Setting Up & Running A Limited Company

A business can take different legal structures within the UK. Often, an entrepreneur may well start doing business as a sole trader but choose to set up a limited company that is a totally distinct legal entity from it’s shareholders and managers. One of the biggest advantages of setting up a limited company for your SME will be that  even if you effectively own and run the whole operation, you cannot be held financially responsible for the company’s debts and obligations. “Limited Liability” it’s called.

If you do set up a limited liability company for your business, here are some responsibilities and roles that you need to consider:

Directors Responsibilities – You’re likely to be a director of your limited company. This means you need to create a set of company rules (called the Articles Of Association), and will need to ensure that all company trading is sufficiently recorded and reported to HMRC. Annual company accounts will need to be submitted to Companies House too. You might well choose to hire an accountant to help you prepare your company accounts, if this is not a strong suit of yours.

Annual Companies House Return – The annual return that you submit to Companies House must contain a number of details about the organization:

  • Details about the type of company and its raison d’être.
  • The company’s registered address.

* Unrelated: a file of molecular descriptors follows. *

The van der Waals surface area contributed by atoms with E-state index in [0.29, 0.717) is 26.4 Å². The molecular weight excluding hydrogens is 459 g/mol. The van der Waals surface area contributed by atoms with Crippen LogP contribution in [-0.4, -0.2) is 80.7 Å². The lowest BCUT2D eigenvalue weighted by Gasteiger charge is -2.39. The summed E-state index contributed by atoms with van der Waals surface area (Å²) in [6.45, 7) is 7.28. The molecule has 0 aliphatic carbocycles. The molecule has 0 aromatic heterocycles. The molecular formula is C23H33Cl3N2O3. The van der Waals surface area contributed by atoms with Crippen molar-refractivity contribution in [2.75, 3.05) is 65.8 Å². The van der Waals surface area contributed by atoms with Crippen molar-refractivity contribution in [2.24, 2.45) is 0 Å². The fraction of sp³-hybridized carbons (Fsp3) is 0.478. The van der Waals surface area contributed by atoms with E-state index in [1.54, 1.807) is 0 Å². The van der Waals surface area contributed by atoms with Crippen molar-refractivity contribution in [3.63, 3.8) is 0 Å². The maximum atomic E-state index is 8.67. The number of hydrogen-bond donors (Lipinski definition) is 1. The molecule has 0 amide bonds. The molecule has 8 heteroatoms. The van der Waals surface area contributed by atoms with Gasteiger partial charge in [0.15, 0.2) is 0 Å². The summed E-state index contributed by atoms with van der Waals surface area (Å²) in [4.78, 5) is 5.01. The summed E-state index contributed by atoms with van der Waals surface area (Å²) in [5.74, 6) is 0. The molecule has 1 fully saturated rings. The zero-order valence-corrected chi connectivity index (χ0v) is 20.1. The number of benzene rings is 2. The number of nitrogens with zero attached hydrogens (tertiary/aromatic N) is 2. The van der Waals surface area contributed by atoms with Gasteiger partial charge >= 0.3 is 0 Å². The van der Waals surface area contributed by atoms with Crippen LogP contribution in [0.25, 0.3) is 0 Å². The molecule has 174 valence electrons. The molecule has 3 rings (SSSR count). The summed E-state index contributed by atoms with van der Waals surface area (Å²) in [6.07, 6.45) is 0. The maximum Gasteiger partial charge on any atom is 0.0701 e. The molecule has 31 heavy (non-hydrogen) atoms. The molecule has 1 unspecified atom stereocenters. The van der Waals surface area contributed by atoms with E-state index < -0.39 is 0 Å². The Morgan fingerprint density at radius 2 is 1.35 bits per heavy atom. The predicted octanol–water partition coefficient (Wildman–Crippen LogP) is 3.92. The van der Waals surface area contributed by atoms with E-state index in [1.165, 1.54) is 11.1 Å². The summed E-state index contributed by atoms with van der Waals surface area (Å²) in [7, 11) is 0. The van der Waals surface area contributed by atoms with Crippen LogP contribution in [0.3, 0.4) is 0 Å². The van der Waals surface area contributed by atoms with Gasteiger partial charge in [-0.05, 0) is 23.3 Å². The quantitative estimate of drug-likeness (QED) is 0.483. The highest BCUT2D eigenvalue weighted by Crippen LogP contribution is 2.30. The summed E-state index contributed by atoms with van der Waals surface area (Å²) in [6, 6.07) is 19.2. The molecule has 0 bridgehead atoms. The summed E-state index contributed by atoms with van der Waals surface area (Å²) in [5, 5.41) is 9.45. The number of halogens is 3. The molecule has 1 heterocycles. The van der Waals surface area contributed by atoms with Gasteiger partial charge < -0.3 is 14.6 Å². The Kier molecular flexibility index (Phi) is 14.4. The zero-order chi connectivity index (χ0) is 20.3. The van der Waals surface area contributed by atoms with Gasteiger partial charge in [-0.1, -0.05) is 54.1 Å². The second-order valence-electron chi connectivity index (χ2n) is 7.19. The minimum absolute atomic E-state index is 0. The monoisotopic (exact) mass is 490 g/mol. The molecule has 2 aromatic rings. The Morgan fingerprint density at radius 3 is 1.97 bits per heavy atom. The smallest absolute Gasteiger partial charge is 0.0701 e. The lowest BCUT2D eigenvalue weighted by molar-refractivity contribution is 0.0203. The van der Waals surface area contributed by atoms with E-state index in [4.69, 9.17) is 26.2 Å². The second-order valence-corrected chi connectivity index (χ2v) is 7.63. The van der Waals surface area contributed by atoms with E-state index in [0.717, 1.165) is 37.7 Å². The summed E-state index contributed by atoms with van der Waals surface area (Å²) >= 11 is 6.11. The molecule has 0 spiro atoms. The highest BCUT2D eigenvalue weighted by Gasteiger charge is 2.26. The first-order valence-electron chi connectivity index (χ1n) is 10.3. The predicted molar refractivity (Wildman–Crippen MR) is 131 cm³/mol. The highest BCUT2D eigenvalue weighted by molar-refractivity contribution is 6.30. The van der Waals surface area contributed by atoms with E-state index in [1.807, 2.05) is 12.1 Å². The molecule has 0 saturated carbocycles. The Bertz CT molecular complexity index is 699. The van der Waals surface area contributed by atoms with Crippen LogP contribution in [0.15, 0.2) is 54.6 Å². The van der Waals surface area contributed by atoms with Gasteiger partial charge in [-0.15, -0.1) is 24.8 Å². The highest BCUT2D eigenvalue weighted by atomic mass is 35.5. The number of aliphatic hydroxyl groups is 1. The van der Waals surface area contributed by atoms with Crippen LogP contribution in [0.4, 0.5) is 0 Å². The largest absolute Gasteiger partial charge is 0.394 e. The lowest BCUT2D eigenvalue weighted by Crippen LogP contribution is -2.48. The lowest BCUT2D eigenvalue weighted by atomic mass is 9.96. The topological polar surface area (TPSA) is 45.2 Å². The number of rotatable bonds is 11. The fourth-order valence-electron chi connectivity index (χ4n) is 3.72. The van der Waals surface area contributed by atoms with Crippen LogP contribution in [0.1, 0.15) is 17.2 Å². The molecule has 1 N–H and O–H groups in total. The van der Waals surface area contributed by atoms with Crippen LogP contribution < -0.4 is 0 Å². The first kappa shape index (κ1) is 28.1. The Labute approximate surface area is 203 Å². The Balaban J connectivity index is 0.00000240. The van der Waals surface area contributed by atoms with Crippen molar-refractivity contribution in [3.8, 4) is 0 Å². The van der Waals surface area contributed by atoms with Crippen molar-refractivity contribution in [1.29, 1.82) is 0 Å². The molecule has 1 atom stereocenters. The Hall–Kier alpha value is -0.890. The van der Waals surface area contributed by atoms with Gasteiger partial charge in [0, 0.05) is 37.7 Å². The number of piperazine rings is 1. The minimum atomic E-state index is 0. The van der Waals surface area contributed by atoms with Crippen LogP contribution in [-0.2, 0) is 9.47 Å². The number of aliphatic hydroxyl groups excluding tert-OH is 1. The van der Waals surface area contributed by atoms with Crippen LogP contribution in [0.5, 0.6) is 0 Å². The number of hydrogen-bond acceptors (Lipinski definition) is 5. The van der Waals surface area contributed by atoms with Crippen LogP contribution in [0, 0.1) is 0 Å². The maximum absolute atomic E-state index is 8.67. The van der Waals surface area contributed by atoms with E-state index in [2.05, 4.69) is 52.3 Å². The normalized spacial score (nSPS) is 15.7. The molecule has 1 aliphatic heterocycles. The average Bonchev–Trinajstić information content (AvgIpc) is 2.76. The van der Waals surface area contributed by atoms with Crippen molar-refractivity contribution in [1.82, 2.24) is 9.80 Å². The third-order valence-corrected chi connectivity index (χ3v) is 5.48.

• Details of the type of limited company (is it limited by shares or guarantee?)
  • The details of directors and the company secretary.
  • Particulars about how many shares there are and who owns them. 

How Money Can Be Withdrawn From A Limited Company – The three major ways that a director can withdraw money from a limited company are via salary, dividends and director loans. To pay yourself or other company employees a salary, your company must register as an employer with HMRC. Aside from salary, the company will be responsible for paying National Insurance contributions, as well as considering income tax. Dividends are one off payments that may change from year to year, and are often used as a payment tool when a company does not generate sufficient profits to justify a salary. Finally, director loans are also one further way to withdraw funds from a company.

Reporting Company Changes To Companies House & HMRC – Typically, you’re going to have to get on the phone to HMRC and inform them when your business contact details change, or if you hire an accountant or tax adviser to manage your accounts. Companies House need to be informed when substantial changes happen to your business, such as the following:

  • A change in your registered business address.
  • A change in the address where the company records are stored.
  • A change in the directors, or their place of residence.
  • Appointment, removal or changes to the company secretary.
  • Any changes in the number of company shares issued.

It’s possible to make these changes by going to the Company House website and filling in the new details via online forms, or by filling in manual paperwork and posting it directly to the Companies House.